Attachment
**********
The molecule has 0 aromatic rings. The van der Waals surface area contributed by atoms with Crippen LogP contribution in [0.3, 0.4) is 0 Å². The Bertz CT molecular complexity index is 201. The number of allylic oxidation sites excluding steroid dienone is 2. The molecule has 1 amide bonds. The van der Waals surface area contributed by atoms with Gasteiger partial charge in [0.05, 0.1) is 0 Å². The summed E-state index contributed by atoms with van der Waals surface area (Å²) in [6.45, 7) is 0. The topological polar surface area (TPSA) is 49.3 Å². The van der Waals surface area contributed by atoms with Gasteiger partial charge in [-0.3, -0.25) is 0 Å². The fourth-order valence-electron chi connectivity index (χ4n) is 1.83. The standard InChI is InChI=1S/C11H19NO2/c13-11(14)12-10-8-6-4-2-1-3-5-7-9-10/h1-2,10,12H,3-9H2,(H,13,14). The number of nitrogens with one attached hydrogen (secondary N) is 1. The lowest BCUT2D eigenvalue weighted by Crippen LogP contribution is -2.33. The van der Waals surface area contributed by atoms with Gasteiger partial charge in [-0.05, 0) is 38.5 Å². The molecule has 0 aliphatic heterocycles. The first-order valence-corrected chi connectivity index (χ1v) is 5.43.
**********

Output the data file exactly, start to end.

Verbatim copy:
The molecule has 0 aromatic rings. The van der Waals surface area contributed by atoms with Crippen LogP contribution in [0.3, 0.4) is 0 Å². The Bertz CT molecular complexity index is 201. The number of allylic oxidation sites excluding steroid dienone is 2. The molecule has 1 amide bonds. The van der Waals surface area contributed by atoms with Gasteiger partial charge in [0.05, 0.1) is 0 Å². The summed E-state index contributed by atoms with van der Waals surface area (Å²) in [6.45, 7) is 0. The topological polar surface area (TPSA) is 49.3 Å². The van der Waals surface area contributed by atoms with Gasteiger partial charge in [-0.3, -0.25) is 0 Å². The fourth-order valence-electron chi connectivity index (χ4n) is 1.83. The standard InChI is InChI=1S/C11H19NO2/c13-11(14)12-10-8-6-4-2-1-3-5-7-9-10/h1-2,10,12H,3-9H2,(H,13,14). The number of nitrogens with one attached hydrogen (secondary N) is 1. The lowest BCUT2D eigenvalue weighted by Crippen LogP contribution is -2.33. The van der Waals surface area contributed by atoms with Gasteiger partial charge in [-0.05, 0) is 38.5 Å². The molecule has 0 aliphatic heterocycles. The first-order valence-corrected chi connectivity index (χ1v) is 5.43.